The most likely answer is simply inertia. Soviet programs tended not to be cancelled until someone with authority looked at it and said, "Why are we still doing this?" And sometimes not even then. Voskhod 3, for instance was never officially cancelled. The spacecraft stayed in a shed, kept ready, even as Soyuz 1 was being prepared for flight.

The more entertaining answer is that the Soviets were planning a propaganda coup, by the establishment of a permanent Lunar base. There were some plans drawn up to this effect, which is another reason why the plug wasn't pulled right away when Apollo 11 was successful. Part of the reason that the project was cancelled in 1974 is that none of the tests had been successful. But the truth is, each one got a little bit closer. The fifth test flight might well have done the trick, had there ever been one.

Now, in this scenario, it's 1976. Two successful test flights prove the design, and more rockets are built. While America celebrates its Bicentennial, giant Soviet rockets are delivering payloads to a rapidly-growing Soviet base on the Moon.

What I'm trying to sell here is a scenario where Reagan, as part of his defense build -up, buys a whole bunch of Shuttles, and plays catch-up in a Moonbase race. The problem with this scenario is that it requires everyone to go crazy, in the same way, all at once.

And, at the end of the day, I just can't buy it. No part of this is plausible.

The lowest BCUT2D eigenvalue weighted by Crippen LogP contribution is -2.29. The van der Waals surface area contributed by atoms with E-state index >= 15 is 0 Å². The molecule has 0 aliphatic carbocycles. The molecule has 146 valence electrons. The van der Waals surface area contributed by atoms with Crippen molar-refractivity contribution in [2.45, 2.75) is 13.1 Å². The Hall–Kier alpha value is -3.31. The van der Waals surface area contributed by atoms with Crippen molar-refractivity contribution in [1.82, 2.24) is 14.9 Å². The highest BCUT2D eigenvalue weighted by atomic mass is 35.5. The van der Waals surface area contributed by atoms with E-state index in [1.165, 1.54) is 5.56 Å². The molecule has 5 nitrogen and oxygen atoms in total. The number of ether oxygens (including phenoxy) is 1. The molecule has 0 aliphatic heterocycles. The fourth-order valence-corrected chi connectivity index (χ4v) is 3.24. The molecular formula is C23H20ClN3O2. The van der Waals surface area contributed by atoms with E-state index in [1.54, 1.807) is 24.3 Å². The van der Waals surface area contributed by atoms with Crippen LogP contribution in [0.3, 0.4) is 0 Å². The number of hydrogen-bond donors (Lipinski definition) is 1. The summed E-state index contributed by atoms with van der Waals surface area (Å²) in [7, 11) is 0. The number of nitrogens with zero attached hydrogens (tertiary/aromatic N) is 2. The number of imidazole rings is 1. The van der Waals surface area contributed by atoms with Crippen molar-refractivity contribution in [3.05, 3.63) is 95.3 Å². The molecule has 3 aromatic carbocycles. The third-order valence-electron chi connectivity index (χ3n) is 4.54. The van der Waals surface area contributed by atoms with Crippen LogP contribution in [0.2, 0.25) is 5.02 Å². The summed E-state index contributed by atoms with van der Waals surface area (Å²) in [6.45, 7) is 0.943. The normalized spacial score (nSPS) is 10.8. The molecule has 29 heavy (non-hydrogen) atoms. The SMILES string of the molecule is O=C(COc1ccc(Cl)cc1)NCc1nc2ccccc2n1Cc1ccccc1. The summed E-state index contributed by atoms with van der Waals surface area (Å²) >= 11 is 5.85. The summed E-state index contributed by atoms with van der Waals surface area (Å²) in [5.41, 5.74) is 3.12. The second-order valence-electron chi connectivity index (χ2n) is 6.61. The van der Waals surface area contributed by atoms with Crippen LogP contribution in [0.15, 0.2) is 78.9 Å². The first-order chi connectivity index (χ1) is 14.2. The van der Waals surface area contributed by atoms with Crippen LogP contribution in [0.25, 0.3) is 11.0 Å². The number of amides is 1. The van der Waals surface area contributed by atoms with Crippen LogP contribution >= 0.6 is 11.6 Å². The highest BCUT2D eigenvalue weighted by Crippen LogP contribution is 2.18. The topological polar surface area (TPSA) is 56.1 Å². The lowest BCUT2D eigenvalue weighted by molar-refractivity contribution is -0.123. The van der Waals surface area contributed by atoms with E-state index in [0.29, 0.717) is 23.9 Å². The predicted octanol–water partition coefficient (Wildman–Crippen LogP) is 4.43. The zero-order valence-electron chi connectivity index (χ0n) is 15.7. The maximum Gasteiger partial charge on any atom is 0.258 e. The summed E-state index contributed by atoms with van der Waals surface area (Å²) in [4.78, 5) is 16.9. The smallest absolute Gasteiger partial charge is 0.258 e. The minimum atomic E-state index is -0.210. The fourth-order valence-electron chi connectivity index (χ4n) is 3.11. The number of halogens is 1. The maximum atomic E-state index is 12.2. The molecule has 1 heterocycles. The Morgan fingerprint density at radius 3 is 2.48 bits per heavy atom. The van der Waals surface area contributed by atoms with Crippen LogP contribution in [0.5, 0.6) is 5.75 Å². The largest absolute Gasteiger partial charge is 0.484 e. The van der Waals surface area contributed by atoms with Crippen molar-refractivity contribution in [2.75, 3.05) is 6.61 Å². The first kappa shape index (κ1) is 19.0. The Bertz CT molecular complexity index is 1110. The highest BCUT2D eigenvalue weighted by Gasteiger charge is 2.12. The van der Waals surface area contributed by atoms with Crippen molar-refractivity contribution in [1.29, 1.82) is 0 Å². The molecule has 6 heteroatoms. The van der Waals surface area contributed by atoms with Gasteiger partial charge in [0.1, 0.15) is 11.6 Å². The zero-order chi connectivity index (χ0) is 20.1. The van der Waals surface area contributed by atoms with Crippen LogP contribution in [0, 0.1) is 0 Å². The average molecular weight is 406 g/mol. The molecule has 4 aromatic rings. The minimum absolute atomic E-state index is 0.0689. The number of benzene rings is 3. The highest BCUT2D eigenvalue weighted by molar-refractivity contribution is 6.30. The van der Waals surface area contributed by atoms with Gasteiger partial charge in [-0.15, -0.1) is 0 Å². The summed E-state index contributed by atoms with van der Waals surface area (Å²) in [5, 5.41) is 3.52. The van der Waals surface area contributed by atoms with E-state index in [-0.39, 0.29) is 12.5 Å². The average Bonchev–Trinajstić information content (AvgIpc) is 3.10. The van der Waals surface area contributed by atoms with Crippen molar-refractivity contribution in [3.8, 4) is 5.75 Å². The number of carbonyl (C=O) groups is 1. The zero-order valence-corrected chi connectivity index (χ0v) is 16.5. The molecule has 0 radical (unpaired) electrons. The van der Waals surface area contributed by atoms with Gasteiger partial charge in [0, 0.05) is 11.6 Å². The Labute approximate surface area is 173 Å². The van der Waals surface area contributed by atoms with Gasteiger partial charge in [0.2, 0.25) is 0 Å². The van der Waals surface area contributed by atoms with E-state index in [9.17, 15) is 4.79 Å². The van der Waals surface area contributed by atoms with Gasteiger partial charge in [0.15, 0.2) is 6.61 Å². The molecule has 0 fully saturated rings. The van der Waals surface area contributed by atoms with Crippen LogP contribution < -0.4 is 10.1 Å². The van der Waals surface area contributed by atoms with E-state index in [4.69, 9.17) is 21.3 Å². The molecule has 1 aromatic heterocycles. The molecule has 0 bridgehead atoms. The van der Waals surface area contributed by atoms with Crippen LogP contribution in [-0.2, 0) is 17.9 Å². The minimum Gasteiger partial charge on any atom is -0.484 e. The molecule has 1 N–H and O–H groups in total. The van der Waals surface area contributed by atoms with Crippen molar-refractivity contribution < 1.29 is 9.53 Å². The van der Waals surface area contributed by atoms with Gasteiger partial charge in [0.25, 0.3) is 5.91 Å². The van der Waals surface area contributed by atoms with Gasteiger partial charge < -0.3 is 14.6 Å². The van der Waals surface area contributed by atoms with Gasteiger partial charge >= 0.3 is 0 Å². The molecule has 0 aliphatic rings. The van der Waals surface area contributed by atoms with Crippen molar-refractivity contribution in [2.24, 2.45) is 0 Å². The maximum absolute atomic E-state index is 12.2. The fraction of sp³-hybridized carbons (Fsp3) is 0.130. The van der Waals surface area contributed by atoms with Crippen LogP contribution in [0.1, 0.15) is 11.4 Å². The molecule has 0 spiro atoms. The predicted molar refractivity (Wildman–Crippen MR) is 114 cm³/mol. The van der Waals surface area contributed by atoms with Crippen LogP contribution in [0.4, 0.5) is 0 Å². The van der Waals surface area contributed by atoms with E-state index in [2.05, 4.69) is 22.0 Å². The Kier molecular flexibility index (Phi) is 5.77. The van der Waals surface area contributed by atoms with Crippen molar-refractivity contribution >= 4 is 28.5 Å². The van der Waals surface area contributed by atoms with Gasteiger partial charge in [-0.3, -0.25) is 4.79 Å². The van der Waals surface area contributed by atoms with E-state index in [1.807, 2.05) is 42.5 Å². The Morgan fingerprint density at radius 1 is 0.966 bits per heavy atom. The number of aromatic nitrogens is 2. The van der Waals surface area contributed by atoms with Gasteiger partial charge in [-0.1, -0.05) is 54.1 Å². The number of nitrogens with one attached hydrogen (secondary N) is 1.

The Soviet Union cancelled the N-1 in 1974 because at that point, it was a white elephant with no useful purpose. Even if it worked, it wasn't going to do anything especially useful for them. They had decided to focus on a long-duration spaceflight program, and score their propaganda points that way. It worked, after a fashion. To this day, all of the duration records are held by Russians, except only longest flight by a woman. The point is, they had found a way to make their case at an acceptable cost in time and materials.

And for us, as I've said several times, we've proven by trial and error that the American public is willing to spend about 0.5% to 1.0% of the Federal budget on NASA, to include all of its aeronautical research programs. There was never a political case to be made for a giant program involving a moonbase in the 1980s or 1990s. Which meant that the "design" sortie rate for the Shuttle was a moot point. Part of the reason it only flew four to six times a year is that there was only enough traffic to keep it busy four to six times a year. And even so, look at the other side of the record books: the people with six or seven missions to their credit? Only two Russians on that list. The Shuttle put more human beings into orbit than any other spacecraft. That's not an achievement to sneeze at.

As we turn the page on this fine project, and as we look back at the other things we might have done in its stead, I have to say that we probably did about as well as we could have. We lost fourteen fine people. But we gained an immeasurable amount of knowledge. Only time will tell if that was a good trade. All I know is, the people who made that sacrifice believed so.

I hope -- and I also believe -- they were right.